The Phoenician alphabet

Image via Wikipedia

There is a rebellion on the bus. We are in Lebanon and on our way to the mountains. Some of us very verbally have informed the organizer that we would like to go to Byblos, where the alphabet originated as we know it today.

“It is a bunch of old bricks with nothing much to see” states the organizer. “Previous groups have not found it very interesting”

I turn to my right to see the pained expression on the face of the local history guide sitting in the seat across from me.

The rebellion is quenched. We are going to the mountains, most of the young people want to go there, and they are not interested in seeing a “bunch of bricks” We are deeply disappointed but resigned.

The Lebanese history guide turns to me and says, “Byblos is where the alphabet was invented, but do you know why?”

I can smell a story a mile away and this one is sitting across from me waiting to be told. I am eager to hear and I ask him “why?” and he begins the story……….

Here is the story, the love of siblings wrapped into a feverish search for a method to communicate with so many people in far-flung lands who do not know your language:

Once upon a time there lived in Phoenicia a very just and kind king. He had two children a boy and a girl. They were both very intelligent. The boy was also the warrior and the girl kept the accounts and tended to the finances of the trade that the king and her brother the Prince were involved in.

One day a brutal king came to Phoenician disguised as a merchant, to discover the reason of its maritime power and to learn how to improve his kingdoms finances.

He met with many people including the Princess who kept the finances.

He fell in love (at least that is what I would like to think) or fell in lust or greed, (the story is not clear here).

Nevertheless he abducted the princess and carried her off to faraway lands.

The king was grieved as was the brother of the Princess.

He told his father that he will go find her, and will not return until he does so. Thus he set out in his ship to search for her.

MAP PHOENICIA Courtesy Wikipedia

At every port or village that he would come to he would describe his sister with inscriptions and would leave a copy of those inscriptions behind on a tablet, so that if she were to appear they would recognize her by the description.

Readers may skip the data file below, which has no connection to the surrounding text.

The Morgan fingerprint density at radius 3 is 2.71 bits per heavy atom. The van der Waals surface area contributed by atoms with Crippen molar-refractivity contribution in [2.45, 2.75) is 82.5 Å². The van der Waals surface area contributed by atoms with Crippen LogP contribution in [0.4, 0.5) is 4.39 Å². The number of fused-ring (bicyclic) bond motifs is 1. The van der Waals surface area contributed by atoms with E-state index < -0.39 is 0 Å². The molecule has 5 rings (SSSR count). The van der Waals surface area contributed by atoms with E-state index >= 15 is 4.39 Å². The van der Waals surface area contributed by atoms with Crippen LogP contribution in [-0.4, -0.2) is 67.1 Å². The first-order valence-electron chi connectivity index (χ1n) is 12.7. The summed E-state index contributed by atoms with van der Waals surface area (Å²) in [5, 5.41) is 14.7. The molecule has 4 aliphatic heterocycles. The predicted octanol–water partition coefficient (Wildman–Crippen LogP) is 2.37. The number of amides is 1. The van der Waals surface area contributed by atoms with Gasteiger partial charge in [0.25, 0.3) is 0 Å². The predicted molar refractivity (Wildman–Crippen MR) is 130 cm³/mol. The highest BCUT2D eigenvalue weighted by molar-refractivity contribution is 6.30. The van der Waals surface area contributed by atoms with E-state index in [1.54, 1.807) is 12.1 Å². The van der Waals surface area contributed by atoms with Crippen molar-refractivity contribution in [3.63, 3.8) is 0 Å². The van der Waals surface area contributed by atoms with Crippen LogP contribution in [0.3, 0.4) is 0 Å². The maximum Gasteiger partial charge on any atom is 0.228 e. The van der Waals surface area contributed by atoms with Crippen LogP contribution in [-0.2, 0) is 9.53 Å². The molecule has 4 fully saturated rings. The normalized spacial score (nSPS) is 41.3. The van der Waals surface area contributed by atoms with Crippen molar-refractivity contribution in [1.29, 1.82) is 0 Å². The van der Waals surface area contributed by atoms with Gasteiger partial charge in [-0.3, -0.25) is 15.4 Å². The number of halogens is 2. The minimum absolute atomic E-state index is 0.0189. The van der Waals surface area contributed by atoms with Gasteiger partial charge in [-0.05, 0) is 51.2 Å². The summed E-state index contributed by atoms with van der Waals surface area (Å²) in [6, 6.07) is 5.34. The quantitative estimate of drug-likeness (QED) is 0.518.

Thus in every land he left these inscriptions on a tablet, which eventually comprised of 22 alphabets.

After many years he came to the kingdom of the brutal king who had kidnapped his sister. He saw that she was in good health and had tamed the brutal king and his kingdom was flourishing.

The brother was going to kill the king to rescue his sister, but she told him that she had fallen in love with the brutal king who was no longer brutal as his kingdom had prospered with her help in finances.

When the king came in he saw the brother and suddenly he realized that he was going to lose her and with it came the realization that what had at first begun as a good investment had become the love of his life and the passion of his being.

He was speechless as he looked at the brother and then the sister and then in the noblest moment of his life, he asked her if she wanted to go back with her brother.

The stunned silence in the room echoed with heartbreak. She smiled. “Yes ………” she said “but only for a visit to see my father.”

The sun came out and on the way back stopping at the villages where the brother had stopped and left the tablets with the alphabets describing her, the language using the alphabet had become a method of communication in writing…………….

Thus came the advent and spread of the alphabet from which came the language of Jesus (alayhe salaam)(Aramaic) and the language of Mohammad pbuh (Arabic).

I sat back in my seat entranced with this story and looked out on the streets of the city. Perhaps unbeknownst to them the Lebanese people going around their business were the guardians of the letter…that bridges the communication gap across cultures and continents.

I shall forever remember Byblos as an integral part of my journey to Lebanon, even though I never set foot on it.

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